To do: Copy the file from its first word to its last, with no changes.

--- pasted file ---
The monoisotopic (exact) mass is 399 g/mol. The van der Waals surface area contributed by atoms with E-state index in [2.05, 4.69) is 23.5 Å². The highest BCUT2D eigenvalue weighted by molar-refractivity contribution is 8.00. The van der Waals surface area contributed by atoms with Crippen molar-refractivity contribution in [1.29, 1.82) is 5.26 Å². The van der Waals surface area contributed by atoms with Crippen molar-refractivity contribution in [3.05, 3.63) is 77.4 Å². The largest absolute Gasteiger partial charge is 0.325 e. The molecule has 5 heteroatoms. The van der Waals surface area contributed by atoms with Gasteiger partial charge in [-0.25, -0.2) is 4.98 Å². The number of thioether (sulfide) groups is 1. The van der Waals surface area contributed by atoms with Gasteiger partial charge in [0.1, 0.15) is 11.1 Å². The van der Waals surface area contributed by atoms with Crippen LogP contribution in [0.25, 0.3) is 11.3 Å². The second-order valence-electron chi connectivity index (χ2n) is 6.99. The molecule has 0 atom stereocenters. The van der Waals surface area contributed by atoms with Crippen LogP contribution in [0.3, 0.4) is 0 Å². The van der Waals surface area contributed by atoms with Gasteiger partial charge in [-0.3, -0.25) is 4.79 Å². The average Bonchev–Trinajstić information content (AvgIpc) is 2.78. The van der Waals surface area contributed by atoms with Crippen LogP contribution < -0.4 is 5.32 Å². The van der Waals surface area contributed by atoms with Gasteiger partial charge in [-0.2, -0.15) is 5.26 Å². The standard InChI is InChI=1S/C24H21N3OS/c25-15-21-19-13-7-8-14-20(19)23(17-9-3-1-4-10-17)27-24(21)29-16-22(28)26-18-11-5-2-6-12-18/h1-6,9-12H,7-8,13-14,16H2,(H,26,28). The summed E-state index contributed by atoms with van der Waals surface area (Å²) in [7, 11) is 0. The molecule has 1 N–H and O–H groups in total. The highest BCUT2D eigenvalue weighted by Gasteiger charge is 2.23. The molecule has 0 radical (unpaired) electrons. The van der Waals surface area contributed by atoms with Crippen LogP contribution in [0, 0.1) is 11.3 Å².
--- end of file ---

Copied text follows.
The monoisotopic (exact) mass is 399 g/mol. The van der Waals surface area contributed by atoms with E-state index in [2.05, 4.69) is 23.5 Å². The highest BCUT2D eigenvalue weighted by molar-refractivity contribution is 8.00. The van der Waals surface area contributed by atoms with Crippen molar-refractivity contribution in [1.29, 1.82) is 5.26 Å². The van der Waals surface area contributed by atoms with Crippen molar-refractivity contribution in [3.05, 3.63) is 77.4 Å². The largest absolute Gasteiger partial charge is 0.325 e. The molecule has 5 heteroatoms. The van der Waals surface area contributed by atoms with Gasteiger partial charge in [-0.25, -0.2) is 4.98 Å². The number of thioether (sulfide) groups is 1. The van der Waals surface area contributed by atoms with Gasteiger partial charge in [0.1, 0.15) is 11.1 Å². The van der Waals surface area contributed by atoms with Crippen LogP contribution in [0.25, 0.3) is 11.3 Å². The second-order valence-electron chi connectivity index (χ2n) is 6.99. The molecule has 0 atom stereocenters. The van der Waals surface area contributed by atoms with Crippen LogP contribution in [0.3, 0.4) is 0 Å². The van der Waals surface area contributed by atoms with Gasteiger partial charge in [-0.3, -0.25) is 4.79 Å². The average Bonchev–Trinajstić information content (AvgIpc) is 2.78. The van der Waals surface area contributed by atoms with Crippen LogP contribution < -0.4 is 5.32 Å². The van der Waals surface area contributed by atoms with Gasteiger partial charge in [-0.2, -0.15) is 5.26 Å². The standard InChI is InChI=1S/C24H21N3OS/c25-15-21-19-13-7-8-14-20(19)23(17-9-3-1-4-10-17)27-24(21)29-16-22(28)26-18-11-5-2-6-12-18/h1-6,9-12H,7-8,13-14,16H2,(H,26,28). The summed E-state index contributed by atoms with van der Waals surface area (Å²) in [7, 11) is 0. The molecule has 1 N–H and O–H groups in total. The highest BCUT2D eigenvalue weighted by Gasteiger charge is 2.23. The molecule has 0 radical (unpaired) electrons. The van der Waals surface area contributed by atoms with Crippen LogP contribution in [0, 0.1) is 11.3 Å².